New Newbie Question :-(


Charles Phillips
 

Ok next question - this should be obvious but has stopped me.

First I am running Objective-C applications (simple ones so far) as command line applications. So I have the syntax figured out, etc. I can also compile my earlier C and C++ code easily with my Objective-C code. So far my applications output to the console and output files.

But I cannot get a simple GUI application to build. 

In VeiwController.h, XCode still says that it cannot find UIKit!  I have a line: 

#import <UIKit/UIKit.h>

and I tried replacing the <> with quotes as well. But it says that 'UIKit/IUKit.h' are not found. Does the single quote tell me something?

I started this project by telling XCode that I am doing a single view MacOS application with Objective-C. That gave me UIKIt but there is not a UIKit.h file, but I also import Cocoa and I do not see a Cocoa.h file in the file structure.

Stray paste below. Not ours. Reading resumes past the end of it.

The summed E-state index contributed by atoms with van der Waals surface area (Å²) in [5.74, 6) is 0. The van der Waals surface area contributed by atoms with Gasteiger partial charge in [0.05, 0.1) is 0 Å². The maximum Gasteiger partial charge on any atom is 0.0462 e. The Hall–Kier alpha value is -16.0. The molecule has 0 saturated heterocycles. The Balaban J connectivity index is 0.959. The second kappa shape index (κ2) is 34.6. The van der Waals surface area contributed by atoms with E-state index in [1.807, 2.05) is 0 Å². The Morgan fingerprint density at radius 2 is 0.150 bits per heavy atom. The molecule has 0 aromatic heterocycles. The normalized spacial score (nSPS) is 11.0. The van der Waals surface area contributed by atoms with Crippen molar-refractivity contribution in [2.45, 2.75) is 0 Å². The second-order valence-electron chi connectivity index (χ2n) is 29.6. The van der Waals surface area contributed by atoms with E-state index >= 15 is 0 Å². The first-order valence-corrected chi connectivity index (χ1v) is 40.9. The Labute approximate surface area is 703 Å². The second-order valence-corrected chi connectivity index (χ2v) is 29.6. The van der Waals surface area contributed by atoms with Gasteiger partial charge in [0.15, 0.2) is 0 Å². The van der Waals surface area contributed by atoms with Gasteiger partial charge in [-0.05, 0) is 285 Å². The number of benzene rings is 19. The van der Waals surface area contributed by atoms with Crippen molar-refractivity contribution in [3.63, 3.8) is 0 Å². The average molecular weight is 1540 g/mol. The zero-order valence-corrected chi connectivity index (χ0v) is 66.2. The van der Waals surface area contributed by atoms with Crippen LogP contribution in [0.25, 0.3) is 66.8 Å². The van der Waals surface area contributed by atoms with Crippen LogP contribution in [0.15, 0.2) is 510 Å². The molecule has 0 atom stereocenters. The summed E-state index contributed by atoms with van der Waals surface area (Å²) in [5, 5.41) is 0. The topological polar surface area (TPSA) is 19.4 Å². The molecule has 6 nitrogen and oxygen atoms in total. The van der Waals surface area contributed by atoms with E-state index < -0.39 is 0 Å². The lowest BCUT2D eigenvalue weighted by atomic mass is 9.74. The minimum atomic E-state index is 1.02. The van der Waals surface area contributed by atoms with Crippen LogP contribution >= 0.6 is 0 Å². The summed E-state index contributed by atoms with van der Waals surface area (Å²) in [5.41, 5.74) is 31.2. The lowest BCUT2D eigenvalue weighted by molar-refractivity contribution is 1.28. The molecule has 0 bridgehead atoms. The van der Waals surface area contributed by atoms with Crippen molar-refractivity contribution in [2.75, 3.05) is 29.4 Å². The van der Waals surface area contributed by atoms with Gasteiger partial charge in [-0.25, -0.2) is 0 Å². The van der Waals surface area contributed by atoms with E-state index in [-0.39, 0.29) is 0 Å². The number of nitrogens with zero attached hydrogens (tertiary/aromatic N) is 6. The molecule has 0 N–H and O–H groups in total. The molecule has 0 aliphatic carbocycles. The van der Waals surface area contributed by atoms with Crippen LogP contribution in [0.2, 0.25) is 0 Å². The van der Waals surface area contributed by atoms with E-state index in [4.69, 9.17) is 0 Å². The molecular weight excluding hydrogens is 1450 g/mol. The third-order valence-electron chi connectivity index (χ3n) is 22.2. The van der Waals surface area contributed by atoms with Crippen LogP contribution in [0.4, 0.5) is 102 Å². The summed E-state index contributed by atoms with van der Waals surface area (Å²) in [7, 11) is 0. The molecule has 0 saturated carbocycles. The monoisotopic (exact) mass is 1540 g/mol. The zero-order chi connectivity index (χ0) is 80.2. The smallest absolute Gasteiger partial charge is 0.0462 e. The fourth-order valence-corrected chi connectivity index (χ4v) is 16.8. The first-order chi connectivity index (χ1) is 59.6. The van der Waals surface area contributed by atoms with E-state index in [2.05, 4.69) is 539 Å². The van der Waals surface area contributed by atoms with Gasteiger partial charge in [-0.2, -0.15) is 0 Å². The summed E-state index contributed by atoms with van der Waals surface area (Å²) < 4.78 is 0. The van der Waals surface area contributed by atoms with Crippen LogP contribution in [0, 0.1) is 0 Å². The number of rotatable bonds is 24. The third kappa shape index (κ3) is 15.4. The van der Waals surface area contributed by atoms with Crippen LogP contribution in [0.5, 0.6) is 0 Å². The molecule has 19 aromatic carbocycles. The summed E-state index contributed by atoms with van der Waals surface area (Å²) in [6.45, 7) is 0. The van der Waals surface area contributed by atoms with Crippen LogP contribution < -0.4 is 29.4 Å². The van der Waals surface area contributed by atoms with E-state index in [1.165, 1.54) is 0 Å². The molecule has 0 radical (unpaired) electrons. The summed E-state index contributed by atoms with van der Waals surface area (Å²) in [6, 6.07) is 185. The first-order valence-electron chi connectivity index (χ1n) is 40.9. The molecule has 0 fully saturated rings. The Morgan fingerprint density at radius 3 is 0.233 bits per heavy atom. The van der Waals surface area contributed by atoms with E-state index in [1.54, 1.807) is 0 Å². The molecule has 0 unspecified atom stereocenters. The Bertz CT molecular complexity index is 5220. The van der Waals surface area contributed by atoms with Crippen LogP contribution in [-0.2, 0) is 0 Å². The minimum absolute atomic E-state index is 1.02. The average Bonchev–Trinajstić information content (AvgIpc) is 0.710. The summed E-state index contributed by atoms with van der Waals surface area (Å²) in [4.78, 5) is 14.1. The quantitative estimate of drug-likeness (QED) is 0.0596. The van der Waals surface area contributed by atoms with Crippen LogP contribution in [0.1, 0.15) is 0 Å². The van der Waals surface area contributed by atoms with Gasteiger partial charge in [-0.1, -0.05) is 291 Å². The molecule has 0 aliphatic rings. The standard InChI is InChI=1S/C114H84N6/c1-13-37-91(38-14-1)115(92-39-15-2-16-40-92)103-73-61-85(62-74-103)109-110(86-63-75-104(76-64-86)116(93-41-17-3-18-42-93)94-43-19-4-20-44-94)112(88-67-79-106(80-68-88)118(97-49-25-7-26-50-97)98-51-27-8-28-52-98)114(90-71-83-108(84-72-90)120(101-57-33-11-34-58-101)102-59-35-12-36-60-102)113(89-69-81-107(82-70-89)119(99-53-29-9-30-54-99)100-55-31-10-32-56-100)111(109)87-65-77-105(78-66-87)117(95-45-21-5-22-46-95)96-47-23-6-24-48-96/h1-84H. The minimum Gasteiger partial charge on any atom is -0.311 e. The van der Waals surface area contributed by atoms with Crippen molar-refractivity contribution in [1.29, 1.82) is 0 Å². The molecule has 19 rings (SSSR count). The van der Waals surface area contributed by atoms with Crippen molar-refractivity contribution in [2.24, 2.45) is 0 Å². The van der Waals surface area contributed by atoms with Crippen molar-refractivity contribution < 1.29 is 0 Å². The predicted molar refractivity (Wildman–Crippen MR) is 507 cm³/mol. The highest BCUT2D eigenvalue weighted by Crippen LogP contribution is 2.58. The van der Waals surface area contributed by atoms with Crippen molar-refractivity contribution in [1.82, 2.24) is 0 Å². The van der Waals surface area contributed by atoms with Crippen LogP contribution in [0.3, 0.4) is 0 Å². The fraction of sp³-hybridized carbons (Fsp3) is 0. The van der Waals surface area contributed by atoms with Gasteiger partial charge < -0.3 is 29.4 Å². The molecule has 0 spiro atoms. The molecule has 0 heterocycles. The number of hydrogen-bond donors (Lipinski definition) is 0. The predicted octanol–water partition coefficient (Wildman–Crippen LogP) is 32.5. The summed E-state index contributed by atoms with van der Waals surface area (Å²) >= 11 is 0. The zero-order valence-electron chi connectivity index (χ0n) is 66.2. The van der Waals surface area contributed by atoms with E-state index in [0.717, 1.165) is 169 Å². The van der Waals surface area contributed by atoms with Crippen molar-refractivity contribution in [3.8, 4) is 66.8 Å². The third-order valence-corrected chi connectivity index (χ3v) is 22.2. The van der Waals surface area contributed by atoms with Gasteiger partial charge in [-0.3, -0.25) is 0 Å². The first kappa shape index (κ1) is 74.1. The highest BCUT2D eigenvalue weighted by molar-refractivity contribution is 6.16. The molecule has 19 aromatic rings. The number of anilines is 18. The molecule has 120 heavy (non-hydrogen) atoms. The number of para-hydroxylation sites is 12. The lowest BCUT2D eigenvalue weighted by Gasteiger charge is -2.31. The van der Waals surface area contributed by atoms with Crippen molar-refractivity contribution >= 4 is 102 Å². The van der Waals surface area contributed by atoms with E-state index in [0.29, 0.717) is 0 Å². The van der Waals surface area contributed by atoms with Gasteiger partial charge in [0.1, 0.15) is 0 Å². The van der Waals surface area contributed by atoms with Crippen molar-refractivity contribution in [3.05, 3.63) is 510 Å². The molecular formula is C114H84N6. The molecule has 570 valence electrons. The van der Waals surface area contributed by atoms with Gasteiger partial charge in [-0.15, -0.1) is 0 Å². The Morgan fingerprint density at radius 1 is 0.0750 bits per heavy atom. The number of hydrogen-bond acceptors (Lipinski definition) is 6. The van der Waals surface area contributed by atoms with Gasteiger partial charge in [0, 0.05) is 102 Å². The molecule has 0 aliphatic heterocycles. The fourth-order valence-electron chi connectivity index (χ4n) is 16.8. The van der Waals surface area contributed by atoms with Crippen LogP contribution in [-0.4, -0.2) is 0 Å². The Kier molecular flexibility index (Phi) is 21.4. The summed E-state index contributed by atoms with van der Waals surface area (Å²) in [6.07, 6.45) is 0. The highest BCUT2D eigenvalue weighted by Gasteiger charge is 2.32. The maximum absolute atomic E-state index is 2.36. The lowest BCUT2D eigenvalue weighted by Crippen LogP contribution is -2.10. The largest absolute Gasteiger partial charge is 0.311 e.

I cannot imagine that UIKit is specific to iPhone and that there is some equivalent for MacOS. All of the examples in the book are for iPhones of course. 

Charles

 


Steve Mills
 

On May 18, 2020, at 14:00:43, Charles Phillips <phillipstriples@att.net> wrote:

In VeiwController.h, XCode still says that it cannot find UIKit! I have a line:

#import <UIKit/UIKit.h>
UIKit (and anything else that begins with UI) is for iOS, not macOS. You probably want to use AppKit instead, which *is* the macOS framework that includes user interface stuff.

--
Steve Mills
Drummer, Mac geek


Jack Brindle
 

When you create a new Mac project, be sure to select macOS templates in the tab bar. There are no “Single-View” Mac templates, which indicates you actually created an iOS project.

Create a new one, this time from the macOS selection.